Initial Entry: mike.whybark.com is one year old, as of yesterday.
For me personally, highlights of the year have included The Death of Mr. Red Ears, The Wreck of the Shenandoah (as well as the rest of Blimp Week), the story of my sister’s passing, and a carefully written, accurate account of a nightmare.
I’m also pleased to have consistently presented original material that stems from actual journalistic activity, specifically the interviews with Man in Space creator David Sander and noted author Michael Moorcock.
I do have at least one more interview to present here, but as I’m attempting to balance the demands of writing for publication with those of blogging, mum’s the word for now.
Over the past year, my writing practice has matured in ways that I think would have been difficult for me to conceptualize as a younger person. For example, I can give reliable time-based estimates for the labor involved to develop a piece to a given word count (depending on the background materials for the piece). I hope that I’ve mastered some of the basic technical aspects of writing for publication.
I believe that the aspect of my writing that still needs the most technical attention is consistency of tense and staying in the active voice. It’s something I can edit into a piece, but getting it right the first time is a better way to go. Saves paper. Much of what I write is essentially just direct recording of my stream of consciousness, and in my head, tenses are fluid.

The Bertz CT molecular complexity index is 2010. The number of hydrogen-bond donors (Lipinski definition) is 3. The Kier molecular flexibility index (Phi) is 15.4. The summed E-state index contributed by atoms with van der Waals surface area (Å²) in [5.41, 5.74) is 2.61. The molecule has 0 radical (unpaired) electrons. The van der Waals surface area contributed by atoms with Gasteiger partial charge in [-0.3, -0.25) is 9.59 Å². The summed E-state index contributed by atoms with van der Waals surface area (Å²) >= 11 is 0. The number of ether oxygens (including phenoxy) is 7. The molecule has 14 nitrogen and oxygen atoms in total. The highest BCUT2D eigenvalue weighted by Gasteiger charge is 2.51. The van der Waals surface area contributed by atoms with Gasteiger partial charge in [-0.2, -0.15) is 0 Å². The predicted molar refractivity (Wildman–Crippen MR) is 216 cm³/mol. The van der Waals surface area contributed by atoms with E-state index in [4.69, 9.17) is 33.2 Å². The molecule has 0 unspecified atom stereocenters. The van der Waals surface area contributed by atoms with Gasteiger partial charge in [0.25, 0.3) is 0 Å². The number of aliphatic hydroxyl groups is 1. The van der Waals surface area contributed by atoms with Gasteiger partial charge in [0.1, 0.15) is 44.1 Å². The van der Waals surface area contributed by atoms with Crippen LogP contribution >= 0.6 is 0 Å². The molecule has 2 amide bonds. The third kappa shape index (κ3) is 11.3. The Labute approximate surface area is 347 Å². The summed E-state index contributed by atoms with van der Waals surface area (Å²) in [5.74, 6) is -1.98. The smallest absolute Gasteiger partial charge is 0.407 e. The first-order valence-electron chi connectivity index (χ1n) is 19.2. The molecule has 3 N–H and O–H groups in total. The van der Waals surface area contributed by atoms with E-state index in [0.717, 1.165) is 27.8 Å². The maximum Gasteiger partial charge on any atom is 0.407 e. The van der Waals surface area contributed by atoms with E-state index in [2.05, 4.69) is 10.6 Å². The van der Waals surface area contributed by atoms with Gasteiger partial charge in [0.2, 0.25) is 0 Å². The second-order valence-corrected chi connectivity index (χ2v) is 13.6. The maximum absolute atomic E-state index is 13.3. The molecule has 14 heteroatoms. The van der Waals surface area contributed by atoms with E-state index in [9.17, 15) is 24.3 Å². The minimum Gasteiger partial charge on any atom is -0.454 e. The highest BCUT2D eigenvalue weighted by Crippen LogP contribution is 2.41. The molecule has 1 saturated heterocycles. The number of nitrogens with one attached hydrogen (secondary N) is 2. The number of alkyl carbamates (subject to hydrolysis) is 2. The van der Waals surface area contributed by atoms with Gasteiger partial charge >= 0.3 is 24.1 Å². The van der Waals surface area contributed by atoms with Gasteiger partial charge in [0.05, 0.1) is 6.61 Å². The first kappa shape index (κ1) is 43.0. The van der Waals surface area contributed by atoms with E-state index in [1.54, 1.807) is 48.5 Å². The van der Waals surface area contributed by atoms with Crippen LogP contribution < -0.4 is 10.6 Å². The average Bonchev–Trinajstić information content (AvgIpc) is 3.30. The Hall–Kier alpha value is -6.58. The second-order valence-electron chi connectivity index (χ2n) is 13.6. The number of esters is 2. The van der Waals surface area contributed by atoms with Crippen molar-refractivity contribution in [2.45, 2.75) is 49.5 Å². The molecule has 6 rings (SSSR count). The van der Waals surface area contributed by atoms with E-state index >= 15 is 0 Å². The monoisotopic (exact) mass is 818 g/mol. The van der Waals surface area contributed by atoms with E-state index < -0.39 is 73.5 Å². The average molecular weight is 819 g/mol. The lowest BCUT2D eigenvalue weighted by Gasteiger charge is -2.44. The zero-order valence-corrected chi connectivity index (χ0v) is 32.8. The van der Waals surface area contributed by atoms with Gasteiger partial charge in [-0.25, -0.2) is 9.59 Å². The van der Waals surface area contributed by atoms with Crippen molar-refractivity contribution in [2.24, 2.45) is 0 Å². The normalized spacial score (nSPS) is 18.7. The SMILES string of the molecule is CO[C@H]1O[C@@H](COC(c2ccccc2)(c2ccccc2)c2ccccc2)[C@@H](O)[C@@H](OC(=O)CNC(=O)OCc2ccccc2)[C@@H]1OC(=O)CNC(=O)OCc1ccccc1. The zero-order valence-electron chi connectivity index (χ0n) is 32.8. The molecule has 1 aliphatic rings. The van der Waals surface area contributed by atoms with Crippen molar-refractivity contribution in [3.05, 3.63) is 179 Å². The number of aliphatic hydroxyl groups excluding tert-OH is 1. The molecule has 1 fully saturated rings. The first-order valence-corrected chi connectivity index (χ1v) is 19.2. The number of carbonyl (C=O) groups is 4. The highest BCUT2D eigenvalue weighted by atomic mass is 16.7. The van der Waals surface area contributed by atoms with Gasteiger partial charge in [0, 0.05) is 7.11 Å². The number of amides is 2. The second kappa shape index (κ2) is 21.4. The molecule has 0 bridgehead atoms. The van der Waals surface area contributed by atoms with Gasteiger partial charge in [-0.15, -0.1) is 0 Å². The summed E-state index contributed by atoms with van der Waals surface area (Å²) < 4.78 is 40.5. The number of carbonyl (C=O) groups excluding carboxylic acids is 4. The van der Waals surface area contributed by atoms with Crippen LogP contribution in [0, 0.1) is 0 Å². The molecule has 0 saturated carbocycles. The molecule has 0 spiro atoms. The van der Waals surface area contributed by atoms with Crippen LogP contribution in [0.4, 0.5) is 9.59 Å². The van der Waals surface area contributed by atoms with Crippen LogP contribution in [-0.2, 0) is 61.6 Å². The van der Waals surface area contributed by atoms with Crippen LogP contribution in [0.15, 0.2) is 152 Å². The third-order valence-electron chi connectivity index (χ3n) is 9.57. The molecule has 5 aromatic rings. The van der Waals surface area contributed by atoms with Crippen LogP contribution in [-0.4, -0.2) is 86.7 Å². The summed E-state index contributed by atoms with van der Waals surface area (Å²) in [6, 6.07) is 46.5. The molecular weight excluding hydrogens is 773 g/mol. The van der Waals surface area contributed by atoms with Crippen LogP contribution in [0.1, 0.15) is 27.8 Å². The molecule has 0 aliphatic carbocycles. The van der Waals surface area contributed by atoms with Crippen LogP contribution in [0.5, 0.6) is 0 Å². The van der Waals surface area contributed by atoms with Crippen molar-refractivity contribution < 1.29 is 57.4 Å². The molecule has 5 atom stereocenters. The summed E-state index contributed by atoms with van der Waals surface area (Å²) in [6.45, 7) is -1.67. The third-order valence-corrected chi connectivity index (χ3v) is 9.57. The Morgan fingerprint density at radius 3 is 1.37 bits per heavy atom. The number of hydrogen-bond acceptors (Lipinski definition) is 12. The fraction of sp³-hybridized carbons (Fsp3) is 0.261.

Regarding the active voice, (make that “Grasping the active voice,”) it’s probably just something I’ll always have to watch (“fight with”). My inner voice is contemplative and analytical, and when musing, the personal pronoun is rarely employed.
I’ve also learned that my long held belief that I cannot write fiction or develop plots or imagine characters is simply wrong. What I have learned is that I have to fool myself into accessing that aspect of my creativity, and it really frustrates me.
There’s a connection between this phenomenon and my native avoidance of the active voice: my fondest desires, and most rehearsed inner fantasies, from earliest childhood, involve the disappearance of not the self, but my self.
Those of you who know me personally will find this hard to believe, as you’d be hard pressed to ever meet another grandstanding blowhard who can outdo me in the monopolize-your-attention department.
Interestingly, the erosion of identity is precisely what good character visualization and development truly requires, so perhaps, if I can find a way to link the two in my mind, the lifelong block will dissolve.
Anyway, thanks for reading. I am not planning any big changes here, although I have been constantly worrying the bone above. I rather expect that I’ll be experimenting with solutions to it here.